Saturday, April 20, 2019

Totalitarianism of the Left and of the Right Denies the Individual by Elevating a State-Defined Group, Gozman Says

Paul Goble

            Staunton, April 20 – The coincidence of the birthdays of the two founders of the archetypical totalitarian regimes of the 20th century – Germany’s Adolph Hitler on April 20 and Russia’s Vladimir Lenin two days later – is an appropriate occasion for thinking about how their systems were similar and different, Leonid Gozman says.

            “For all the differences between Nazism and communism,” the Russian opposition politician says, “their incarnation was based on a single premise: the need to manage the individual for his own good and to impose on people of very strict ideas about their own identity and the rights connected with it” (

            Nazism was judged at Nuremburg, Guzman says; but judgment about communism has not yet occurred in an equally definitive way. Instead, and for Russia in particular, “the question of the similarity (coincidence) of the two ideologies is not an idle one.” It is about how Russians assess themselves.

            “Were we a criminal country under the power of criminals or something else which went along a road not yet marked out, committing particular mistakes and allowing certain ‘excesses’?”

            Between communists and Nazis, of course, there are “obvious differences in their basic principles, Guzman says.  Nazism was criminal from the outset because of its ideas about racial supremacy. “The ideas of the communists in this sense were not criminal;” and at least in principle might be applied in ways consistent with generally accepted moral norms.

            “But from the very first steps of the practical application of Nazi and communist ideas, these distinctions disappeared: the leaders began to take nearly identical steps.”  The Nazis began, slowly at first, to kill those they wanted to exterminate. The Leninists began to kill them immediately on taking power and continued to do so until 1953.

            None of those exterminated remains around to answer the question as to whether it was “important” to them whether they were “killed under the black swastika or the red star,” the Russian politician says. 

            The two systems ran their economies differently but they resembled one another in the political structures they put in place.  They also shared a common distain for the individual and his rights and a distrust of his judgment, convinced in both cases that they and not those being ruled knew how best those under their control should live.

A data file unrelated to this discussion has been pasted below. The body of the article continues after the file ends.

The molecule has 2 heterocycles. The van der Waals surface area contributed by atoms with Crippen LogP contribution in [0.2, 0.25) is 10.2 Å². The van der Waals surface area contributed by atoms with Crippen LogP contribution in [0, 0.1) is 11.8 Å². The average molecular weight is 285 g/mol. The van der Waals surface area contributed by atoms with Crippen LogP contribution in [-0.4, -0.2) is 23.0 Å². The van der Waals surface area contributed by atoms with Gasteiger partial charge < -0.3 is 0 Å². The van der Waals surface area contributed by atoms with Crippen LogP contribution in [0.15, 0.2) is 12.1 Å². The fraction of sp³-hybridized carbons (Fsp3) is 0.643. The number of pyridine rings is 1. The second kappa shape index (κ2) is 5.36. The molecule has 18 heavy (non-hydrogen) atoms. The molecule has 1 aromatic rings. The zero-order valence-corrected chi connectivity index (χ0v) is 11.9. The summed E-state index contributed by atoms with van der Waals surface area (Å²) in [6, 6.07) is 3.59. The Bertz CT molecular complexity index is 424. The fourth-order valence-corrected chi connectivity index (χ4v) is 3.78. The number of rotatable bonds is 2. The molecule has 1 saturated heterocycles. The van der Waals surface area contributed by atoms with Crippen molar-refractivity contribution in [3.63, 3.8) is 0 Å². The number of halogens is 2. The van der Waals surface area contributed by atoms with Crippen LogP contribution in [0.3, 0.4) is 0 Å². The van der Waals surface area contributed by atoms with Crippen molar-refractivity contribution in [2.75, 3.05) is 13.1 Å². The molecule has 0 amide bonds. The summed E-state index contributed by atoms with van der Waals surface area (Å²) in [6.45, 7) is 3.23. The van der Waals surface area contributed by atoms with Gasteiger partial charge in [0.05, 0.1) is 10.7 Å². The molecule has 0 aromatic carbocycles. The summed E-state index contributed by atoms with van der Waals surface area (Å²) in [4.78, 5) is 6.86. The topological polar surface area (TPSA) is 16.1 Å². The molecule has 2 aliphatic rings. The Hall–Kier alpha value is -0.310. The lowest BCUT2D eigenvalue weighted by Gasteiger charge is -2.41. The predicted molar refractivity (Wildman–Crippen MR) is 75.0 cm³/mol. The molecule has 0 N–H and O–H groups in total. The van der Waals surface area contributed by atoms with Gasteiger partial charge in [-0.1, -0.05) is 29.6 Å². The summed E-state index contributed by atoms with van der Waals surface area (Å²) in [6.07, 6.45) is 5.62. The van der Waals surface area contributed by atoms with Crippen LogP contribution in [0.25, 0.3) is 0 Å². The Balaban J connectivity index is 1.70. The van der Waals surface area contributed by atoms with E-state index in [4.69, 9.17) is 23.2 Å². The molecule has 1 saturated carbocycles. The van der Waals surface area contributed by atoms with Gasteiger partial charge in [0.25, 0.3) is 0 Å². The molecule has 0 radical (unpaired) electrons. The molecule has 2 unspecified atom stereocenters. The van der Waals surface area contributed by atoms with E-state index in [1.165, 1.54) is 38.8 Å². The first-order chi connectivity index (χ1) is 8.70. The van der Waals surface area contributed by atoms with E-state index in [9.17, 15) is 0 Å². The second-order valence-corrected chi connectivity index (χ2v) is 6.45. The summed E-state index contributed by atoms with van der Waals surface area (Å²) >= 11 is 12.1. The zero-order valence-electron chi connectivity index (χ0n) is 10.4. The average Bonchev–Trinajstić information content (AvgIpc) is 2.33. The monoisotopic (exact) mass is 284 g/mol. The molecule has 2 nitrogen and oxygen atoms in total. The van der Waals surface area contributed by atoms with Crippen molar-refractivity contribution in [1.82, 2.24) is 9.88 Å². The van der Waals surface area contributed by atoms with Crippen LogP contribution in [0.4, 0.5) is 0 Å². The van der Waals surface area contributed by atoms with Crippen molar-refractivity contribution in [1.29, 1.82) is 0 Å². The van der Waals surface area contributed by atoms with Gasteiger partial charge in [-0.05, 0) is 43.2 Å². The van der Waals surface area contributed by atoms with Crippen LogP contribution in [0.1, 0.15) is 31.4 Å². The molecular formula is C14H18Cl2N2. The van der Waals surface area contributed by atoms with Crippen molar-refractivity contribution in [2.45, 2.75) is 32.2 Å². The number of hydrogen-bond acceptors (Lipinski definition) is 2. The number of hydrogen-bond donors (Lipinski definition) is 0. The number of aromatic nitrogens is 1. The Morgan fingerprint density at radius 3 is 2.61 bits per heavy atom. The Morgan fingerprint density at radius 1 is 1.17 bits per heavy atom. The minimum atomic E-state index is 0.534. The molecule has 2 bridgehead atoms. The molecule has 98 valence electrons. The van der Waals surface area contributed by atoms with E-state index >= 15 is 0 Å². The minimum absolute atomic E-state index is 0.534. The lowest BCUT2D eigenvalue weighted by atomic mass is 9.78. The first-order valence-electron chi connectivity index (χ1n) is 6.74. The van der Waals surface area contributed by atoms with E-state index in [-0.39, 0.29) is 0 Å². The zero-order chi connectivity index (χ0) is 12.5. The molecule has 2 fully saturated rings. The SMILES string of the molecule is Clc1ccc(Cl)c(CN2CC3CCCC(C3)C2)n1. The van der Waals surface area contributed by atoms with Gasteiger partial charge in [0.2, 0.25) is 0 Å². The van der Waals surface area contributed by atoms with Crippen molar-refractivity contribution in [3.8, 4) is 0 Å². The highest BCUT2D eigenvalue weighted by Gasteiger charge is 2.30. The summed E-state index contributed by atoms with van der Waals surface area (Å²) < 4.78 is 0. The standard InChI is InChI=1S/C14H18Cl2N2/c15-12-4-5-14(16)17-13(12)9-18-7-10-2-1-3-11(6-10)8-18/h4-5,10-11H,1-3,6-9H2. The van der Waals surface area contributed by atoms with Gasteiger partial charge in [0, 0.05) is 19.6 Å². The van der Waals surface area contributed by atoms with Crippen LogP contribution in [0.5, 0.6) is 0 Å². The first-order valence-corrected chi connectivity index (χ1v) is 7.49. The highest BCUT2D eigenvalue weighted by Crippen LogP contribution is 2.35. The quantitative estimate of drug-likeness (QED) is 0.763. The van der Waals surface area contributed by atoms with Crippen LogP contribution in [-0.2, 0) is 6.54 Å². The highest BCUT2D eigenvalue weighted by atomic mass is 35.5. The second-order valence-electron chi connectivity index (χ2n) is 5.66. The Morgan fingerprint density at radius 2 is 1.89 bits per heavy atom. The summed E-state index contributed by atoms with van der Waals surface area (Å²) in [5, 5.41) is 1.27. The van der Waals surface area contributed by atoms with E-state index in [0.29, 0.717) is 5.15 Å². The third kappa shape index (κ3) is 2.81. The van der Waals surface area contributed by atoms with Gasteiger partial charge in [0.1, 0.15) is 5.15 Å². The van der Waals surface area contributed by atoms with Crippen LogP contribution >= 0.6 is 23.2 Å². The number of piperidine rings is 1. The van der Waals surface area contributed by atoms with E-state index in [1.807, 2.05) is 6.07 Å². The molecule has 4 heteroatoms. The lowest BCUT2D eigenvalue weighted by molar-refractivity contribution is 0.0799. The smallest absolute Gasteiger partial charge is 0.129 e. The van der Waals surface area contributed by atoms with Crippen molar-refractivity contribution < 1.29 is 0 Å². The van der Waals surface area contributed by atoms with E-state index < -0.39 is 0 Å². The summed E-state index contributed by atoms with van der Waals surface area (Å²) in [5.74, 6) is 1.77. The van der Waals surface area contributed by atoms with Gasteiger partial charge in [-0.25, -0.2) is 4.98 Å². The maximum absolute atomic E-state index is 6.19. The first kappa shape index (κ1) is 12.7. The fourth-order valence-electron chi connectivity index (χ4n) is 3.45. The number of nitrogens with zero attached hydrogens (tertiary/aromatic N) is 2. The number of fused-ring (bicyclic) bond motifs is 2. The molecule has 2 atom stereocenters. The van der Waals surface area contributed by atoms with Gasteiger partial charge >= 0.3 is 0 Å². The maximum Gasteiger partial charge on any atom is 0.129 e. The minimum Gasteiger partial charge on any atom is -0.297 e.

“The military fraternity of the USSR and Germany on the eve and during first period of World War II as based not only on pragmatism but also on this closeness which was sensed by both sides,” Gozman says. 

            Moreover, he continues, “they longer they existed, the more alike they became and the further removed from one another were their initial differences.” As a result former communists in the former GDR vote for extreme right parties, and “our palace political analysts [Andranik Migranyan in particular] declare that up until a certain time, Hitler was not all that bad.”

            But one similarity between the two, increasingly important for the present and the future is that “both systems denied individuality consider an individual a direct function of his group membership, Ethnic as in the idiotic racial theories of the Nazis or class as with the communists.”

            Both regimes, Gozman points out, “suppressed not simply external freedom … but also hated internal freedom and its chief aspect – the freedom of choice and the freedom to decide who you are and, having decided that, to decide what this means.” The Nazis defined this racially; the communists in terms of class. But both insisted that the state did the deciding.

            This matters not only historically but now and in the future, he says.  “Nations, classes and typically confessions do not have clearly expressed status as subjects. This distinguishes them from individual people, the subjectness of which is precisely in themselves and from states in the name of which speak their legitimate leaders.” 

“The spread of such tight definitions about who is a real American, Pole, Christian, Jew and so on down the list is the basis of anew Nazism or communism which is being reborn today in various countries” to the detriment of individual rights and freedoms. Some of this, he says, is by evil design; but much of it, as in the past, is the result of ignorance.

Both things need to be fought.

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